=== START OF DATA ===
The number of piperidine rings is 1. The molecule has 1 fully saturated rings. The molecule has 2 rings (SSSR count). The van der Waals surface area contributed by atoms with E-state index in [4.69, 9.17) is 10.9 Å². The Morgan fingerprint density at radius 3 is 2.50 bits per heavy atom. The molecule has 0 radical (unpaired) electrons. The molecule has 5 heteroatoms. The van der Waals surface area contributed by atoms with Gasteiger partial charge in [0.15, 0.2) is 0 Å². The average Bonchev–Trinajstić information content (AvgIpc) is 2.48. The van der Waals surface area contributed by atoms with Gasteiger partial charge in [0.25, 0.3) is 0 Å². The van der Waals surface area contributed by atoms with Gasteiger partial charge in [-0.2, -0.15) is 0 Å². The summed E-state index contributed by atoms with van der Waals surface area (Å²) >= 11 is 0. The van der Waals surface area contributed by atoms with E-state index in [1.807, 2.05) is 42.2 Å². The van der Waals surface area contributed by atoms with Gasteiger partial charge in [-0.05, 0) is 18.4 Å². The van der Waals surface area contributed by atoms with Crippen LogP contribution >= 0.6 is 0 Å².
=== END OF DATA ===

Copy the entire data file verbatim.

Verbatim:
The number of piperidine rings is 1. The molecule has 1 fully saturated rings. The molecule has 2 rings (SSSR count). The van der Waals surface area contributed by atoms with E-state index in [4.69, 9.17) is 10.9 Å². The Morgan fingerprint density at radius 3 is 2.50 bits per heavy atom. The molecule has 0 radical (unpaired) electrons. The molecule has 5 heteroatoms. The van der Waals surface area contributed by atoms with Gasteiger partial charge in [0.15, 0.2) is 0 Å². The average Bonchev–Trinajstić information content (AvgIpc) is 2.48. The van der Waals surface area contributed by atoms with Gasteiger partial charge in [0.25, 0.3) is 0 Å². The van der Waals surface area contributed by atoms with Gasteiger partial charge in [-0.2, -0.15) is 0 Å². The summed E-state index contributed by atoms with van der Waals surface area (Å²) >= 11 is 0. The van der Waals surface area contributed by atoms with E-state index in [1.807, 2.05) is 42.2 Å². The van der Waals surface area contributed by atoms with Gasteiger partial charge in [-0.05, 0) is 18.4 Å². The van der Waals surface area contributed by atoms with Crippen LogP contribution >= 0.6 is 0 Å².